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The latest updates on the COVID-19 outbreak in South Florida. This page ended its updates as of August 2020. Head here for additional stories on COVID-19 and the pandemic.

COVID-19 Showing Signs of Expanding In South Florida

Wayne K. Roustan
Sun Sentinel
The average rate of positive COVID-19 cases in South Florida increased from the first week of June to the second week.

As South Florida swings into its third week of reopening amid the COVID-19 outbreak and testing expands, the virus is showing signs of increasing.

The percentage of positive cases of those tested has increased in Miami-Dade, Broward, Palm Beach and Monroe counties from the first to the second week of June. In Miami-Dade, the average of positive tests during the second week of June was 30 percent higher than the first week. In Broward, it was up 60 percent and in Palm Beach, up 40 percent.

In Monroe County, which had the fewest cases before the shutdown, the average from the first to the second week of June had nearly tripled.

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The increases have alarmed the mayors of Miami and Miami Beach, where locals and tourists began flocking back to restaurants and bars.

Under re-opening guidelines, establishments must keep track of employees who test positive or miss work. If an employee tests positive, the bar or restaurant must shut down the area where the employee worked — and likely the entire business — for 24 hours before cleaning it. But the county does not require establishments to report sick workers or whether they shut down.

On Monday, Miami Mayor Frances Suarez considered re-issuing stay-at-home orders.  But Miami-Dade Mayor Carlos Gimenez said in a press briefing he believes countywide numbers remain stable.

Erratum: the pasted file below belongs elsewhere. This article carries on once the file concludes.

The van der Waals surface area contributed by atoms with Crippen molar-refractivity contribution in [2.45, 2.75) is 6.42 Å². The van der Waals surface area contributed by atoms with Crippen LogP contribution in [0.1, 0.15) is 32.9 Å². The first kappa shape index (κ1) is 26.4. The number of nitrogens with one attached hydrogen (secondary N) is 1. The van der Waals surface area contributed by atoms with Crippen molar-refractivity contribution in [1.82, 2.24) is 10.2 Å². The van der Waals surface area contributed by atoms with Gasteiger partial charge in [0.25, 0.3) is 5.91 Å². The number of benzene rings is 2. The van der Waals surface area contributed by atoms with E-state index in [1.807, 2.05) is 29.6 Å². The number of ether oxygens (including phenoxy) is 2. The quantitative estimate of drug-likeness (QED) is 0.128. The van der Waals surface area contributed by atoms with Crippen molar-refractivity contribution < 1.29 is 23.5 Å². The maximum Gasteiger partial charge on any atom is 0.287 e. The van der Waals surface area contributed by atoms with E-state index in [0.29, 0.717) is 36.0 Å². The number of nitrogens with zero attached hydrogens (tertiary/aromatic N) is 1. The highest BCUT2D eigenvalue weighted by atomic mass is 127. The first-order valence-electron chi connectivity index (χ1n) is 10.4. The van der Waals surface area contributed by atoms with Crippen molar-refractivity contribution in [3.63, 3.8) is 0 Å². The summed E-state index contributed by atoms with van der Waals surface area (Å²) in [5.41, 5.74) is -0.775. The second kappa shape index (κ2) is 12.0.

The 14-day average for the positive rate of those tested in the county remains at 7.8 percent, he said, below the 10 percent threshold set by the Centers for Disease Control and Prevention.

“At this point in time, we do not see any kind of big spike. But what we do see is more people working and doing the things they want to do, like going to the gym or going to the park or the beach,” he said Monday.

Giminez said watching hospitalization and death rates is a better measure of the risk posed by the virus.

“We’re not going back to closing our economy because numbers inch up over a couple of days,” he said. “What we are going to do is strictly enforce the rules and continue to watch the guiding statistics carefully, and continue monitoring businesses.”

In a call with governors Monday, Vice President Mike Pence urged them to incorrectly attribute the rise in numbers to increased testing rather than an expanding outbreak, according to the New York Times. Pence said governors should continue to explain the “magnitude of increase in testing,” the Times reported, and that any increase reflected the “extraordinary work you’re doing.”

The Florida Department of Health includes the daily number of positive percentage rates by county in documents on its COVID-19 web site. The reports date back two weeks. The percentage represents the positive cases of all the tests performed for the day.

Jenny Staletovich is WLRN's Environment Editor. She has been a journalist working in Florida for nearly 20 years. Contact Jenny at jstaletovich@wlrnnews.org
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